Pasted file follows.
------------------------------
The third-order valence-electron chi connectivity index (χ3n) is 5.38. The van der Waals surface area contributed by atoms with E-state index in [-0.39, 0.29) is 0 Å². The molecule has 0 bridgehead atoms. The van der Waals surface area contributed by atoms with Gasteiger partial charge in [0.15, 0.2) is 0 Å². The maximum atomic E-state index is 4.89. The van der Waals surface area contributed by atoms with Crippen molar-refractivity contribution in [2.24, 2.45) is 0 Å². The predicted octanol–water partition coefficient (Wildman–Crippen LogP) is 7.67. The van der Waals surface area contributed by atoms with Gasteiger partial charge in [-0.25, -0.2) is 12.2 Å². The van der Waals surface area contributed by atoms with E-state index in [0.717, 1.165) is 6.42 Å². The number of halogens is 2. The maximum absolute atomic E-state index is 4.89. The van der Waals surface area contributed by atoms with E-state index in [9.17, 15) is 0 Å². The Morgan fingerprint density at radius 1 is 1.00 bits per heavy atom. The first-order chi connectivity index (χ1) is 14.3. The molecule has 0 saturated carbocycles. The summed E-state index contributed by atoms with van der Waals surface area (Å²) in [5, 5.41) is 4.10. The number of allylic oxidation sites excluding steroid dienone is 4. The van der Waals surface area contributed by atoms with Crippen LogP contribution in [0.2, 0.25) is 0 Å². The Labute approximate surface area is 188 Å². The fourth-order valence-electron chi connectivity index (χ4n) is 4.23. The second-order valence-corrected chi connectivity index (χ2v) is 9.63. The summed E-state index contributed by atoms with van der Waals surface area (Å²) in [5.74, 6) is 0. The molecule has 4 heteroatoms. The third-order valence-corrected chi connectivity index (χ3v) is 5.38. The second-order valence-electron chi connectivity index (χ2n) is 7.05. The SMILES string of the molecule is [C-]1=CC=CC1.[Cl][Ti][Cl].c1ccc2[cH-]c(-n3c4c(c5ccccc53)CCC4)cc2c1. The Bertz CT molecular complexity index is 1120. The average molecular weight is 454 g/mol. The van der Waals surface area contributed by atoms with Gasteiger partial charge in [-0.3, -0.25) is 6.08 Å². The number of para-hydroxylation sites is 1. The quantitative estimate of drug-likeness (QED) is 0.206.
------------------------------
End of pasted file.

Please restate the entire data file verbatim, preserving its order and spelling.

The third-order valence-electron chi connectivity index (χ3n) is 5.38. The van der Waals surface area contributed by atoms with E-state index in [-0.39, 0.29) is 0 Å². The molecule has 0 bridgehead atoms. The van der Waals surface area contributed by atoms with Gasteiger partial charge in [0.15, 0.2) is 0 Å². The maximum atomic E-state index is 4.89. The van der Waals surface area contributed by atoms with Crippen molar-refractivity contribution in [2.24, 2.45) is 0 Å². The predicted octanol–water partition coefficient (Wildman–Crippen LogP) is 7.67. The van der Waals surface area contributed by atoms with Gasteiger partial charge in [-0.25, -0.2) is 12.2 Å². The van der Waals surface area contributed by atoms with E-state index in [0.717, 1.165) is 6.42 Å². The number of halogens is 2. The maximum absolute atomic E-state index is 4.89. The van der Waals surface area contributed by atoms with E-state index in [9.17, 15) is 0 Å². The Morgan fingerprint density at radius 1 is 1.00 bits per heavy atom. The first-order chi connectivity index (χ1) is 14.3. The molecule has 0 saturated carbocycles. The summed E-state index contributed by atoms with van der Waals surface area (Å²) in [5, 5.41) is 4.10. The number of allylic oxidation sites excluding steroid dienone is 4. The van der Waals surface area contributed by atoms with Crippen LogP contribution in [0.2, 0.25) is 0 Å². The Labute approximate surface area is 188 Å². The fourth-order valence-electron chi connectivity index (χ4n) is 4.23. The second-order valence-corrected chi connectivity index (χ2v) is 9.63. The summed E-state index contributed by atoms with van der Waals surface area (Å²) in [5.74, 6) is 0. The molecule has 4 heteroatoms. The third-order valence-corrected chi connectivity index (χ3v) is 5.38. The second-order valence-electron chi connectivity index (χ2n) is 7.05. The SMILES string of the molecule is [C-]1=CC=CC1.[Cl][Ti][Cl].c1ccc2[cH-]c(-n3c4c(c5ccccc53)CCC4)cc2c1. The Bertz CT molecular complexity index is 1120. The average molecular weight is 454 g/mol. The van der Waals surface area contributed by atoms with Gasteiger partial charge in [-0.3, -0.25) is 6.08 Å². The number of para-hydroxylation sites is 1. The quantitative estimate of drug-likeness (QED) is 0.206.